I honestly have never had a single complaint about anything I have made and all of my custom orders have been received with more praise than I expected.

I know she will be happy with whatever I make, I just want it to be better than whatever she is imagining, and I can’t begin to guess what that is!

So this, along with year-end books, my REAL job, Christmas chaos and a really bad head cold have summed up my December so far…..

Now, back to the crochet!

Welcome to My ETSY World

IMG_1449Vintage bead necklace

As you may have surmised from my blog, I have an ETSY shop.

ETSY is an on-line crafter’s web site that allows each seller to maintain their own internet store. Until recently, only handmade, vintage and supplies were allowed as shop wares. Now ETSY also allows designers to create their own product and  have the actual items manufactured by a second party. Some folks are happy about the change, others are not, but that’s the basic gist of what ETSY is, if you are unfamiliar with the site.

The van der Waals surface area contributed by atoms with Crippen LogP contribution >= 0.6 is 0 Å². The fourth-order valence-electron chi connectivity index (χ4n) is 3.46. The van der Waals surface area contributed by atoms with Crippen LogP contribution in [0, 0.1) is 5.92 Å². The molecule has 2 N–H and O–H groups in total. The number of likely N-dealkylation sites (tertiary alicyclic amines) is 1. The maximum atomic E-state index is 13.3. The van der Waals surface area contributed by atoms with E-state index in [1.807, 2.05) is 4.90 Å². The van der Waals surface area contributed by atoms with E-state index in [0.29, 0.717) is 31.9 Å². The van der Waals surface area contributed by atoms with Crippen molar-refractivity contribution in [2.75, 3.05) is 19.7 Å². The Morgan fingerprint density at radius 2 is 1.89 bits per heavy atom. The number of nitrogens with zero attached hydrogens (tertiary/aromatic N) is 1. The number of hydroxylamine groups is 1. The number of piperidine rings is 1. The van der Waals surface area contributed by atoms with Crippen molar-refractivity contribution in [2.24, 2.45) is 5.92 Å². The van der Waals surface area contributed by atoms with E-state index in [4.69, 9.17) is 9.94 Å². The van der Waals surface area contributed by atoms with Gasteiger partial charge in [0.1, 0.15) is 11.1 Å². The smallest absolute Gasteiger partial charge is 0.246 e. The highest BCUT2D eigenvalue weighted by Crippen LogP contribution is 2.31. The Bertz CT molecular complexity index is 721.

When I first signed up, I could not remember the name. I wanted to call is ESTY, because that followed the basic rules of the English language. It was easy to upload pictures and follow the instructions for descriptions and price. I think the hardest part of posting is trying to come up with a list of 13 “tag words” that could easily be picked up by a search engine as a customer is combing the web for your product. Most Etsians (that’s what we call ourselves) would agree, I think. There are whole tutorials about picking the correct words and something called SEO, which I later learned was short for “search engine optimization”. Everyone likes to feel a bit smarter by making their new fangled computer lingo into an acronym.

IMG_5402-0013 colored crocheted baby blanket